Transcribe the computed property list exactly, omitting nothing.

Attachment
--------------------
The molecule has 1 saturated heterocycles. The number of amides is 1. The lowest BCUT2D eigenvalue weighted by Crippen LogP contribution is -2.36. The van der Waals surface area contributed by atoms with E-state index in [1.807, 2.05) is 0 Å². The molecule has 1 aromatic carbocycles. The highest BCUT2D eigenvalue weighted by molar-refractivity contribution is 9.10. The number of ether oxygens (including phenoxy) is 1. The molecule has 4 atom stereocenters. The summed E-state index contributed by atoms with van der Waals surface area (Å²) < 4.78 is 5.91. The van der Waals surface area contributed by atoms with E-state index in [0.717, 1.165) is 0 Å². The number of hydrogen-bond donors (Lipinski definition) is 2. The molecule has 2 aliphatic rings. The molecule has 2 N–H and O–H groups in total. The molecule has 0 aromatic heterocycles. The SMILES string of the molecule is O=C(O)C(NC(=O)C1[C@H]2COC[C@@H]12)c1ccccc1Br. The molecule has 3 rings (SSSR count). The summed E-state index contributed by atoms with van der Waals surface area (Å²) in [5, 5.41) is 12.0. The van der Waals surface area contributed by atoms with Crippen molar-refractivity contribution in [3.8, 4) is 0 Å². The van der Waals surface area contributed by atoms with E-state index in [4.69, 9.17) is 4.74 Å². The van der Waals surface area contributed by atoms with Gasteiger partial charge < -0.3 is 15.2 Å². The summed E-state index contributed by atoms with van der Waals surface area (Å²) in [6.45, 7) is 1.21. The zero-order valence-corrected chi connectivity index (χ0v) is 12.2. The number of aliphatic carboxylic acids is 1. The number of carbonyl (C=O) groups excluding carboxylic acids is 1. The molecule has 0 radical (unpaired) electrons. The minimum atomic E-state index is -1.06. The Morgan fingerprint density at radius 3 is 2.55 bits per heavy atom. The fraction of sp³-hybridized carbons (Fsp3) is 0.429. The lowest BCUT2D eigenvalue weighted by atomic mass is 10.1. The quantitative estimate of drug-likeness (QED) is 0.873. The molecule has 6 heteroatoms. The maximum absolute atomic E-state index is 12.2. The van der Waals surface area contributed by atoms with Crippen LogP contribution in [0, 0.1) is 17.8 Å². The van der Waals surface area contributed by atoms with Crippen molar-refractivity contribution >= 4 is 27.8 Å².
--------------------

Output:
The molecule has 1 saturated heterocycles. The number of amides is 1. The lowest BCUT2D eigenvalue weighted by Crippen LogP contribution is -2.36. The van der Waals surface area contributed by atoms with E-state index in [1.807, 2.05) is 0 Å². The molecule has 1 aromatic carbocycles. The highest BCUT2D eigenvalue weighted by molar-refractivity contribution is 9.10. The number of ether oxygens (including phenoxy) is 1. The molecule has 4 atom stereocenters. The summed E-state index contributed by atoms with van der Waals surface area (Å²) < 4.78 is 5.91. The van der Waals surface area contributed by atoms with E-state index in [0.717, 1.165) is 0 Å². The number of hydrogen-bond donors (Lipinski definition) is 2. The molecule has 2 aliphatic rings. The molecule has 2 N–H and O–H groups in total. The molecule has 0 aromatic heterocycles. The SMILES string of the molecule is O=C(O)C(NC(=O)C1[C@H]2COC[C@@H]12)c1ccccc1Br. The molecule has 3 rings (SSSR count). The summed E-state index contributed by atoms with van der Waals surface area (Å²) in [5, 5.41) is 12.0. The van der Waals surface area contributed by atoms with Crippen molar-refractivity contribution in [3.8, 4) is 0 Å². The van der Waals surface area contributed by atoms with E-state index in [4.69, 9.17) is 4.74 Å². The van der Waals surface area contributed by atoms with Gasteiger partial charge < -0.3 is 15.2 Å². The summed E-state index contributed by atoms with van der Waals surface area (Å²) in [6.45, 7) is 1.21. The zero-order valence-corrected chi connectivity index (χ0v) is 12.2. The number of aliphatic carboxylic acids is 1. The number of carbonyl (C=O) groups excluding carboxylic acids is 1. The molecule has 0 radical (unpaired) electrons. The minimum atomic E-state index is -1.06. The Morgan fingerprint density at radius 3 is 2.55 bits per heavy atom. The fraction of sp³-hybridized carbons (Fsp3) is 0.429. The lowest BCUT2D eigenvalue weighted by atomic mass is 10.1. The quantitative estimate of drug-likeness (QED) is 0.873. The molecule has 6 heteroatoms. The maximum absolute atomic E-state index is 12.2. The van der Waals surface area contributed by atoms with Crippen LogP contribution in [0, 0.1) is 17.8 Å². The van der Waals surface area contributed by atoms with Crippen molar-refractivity contribution >= 4 is 27.8 Å².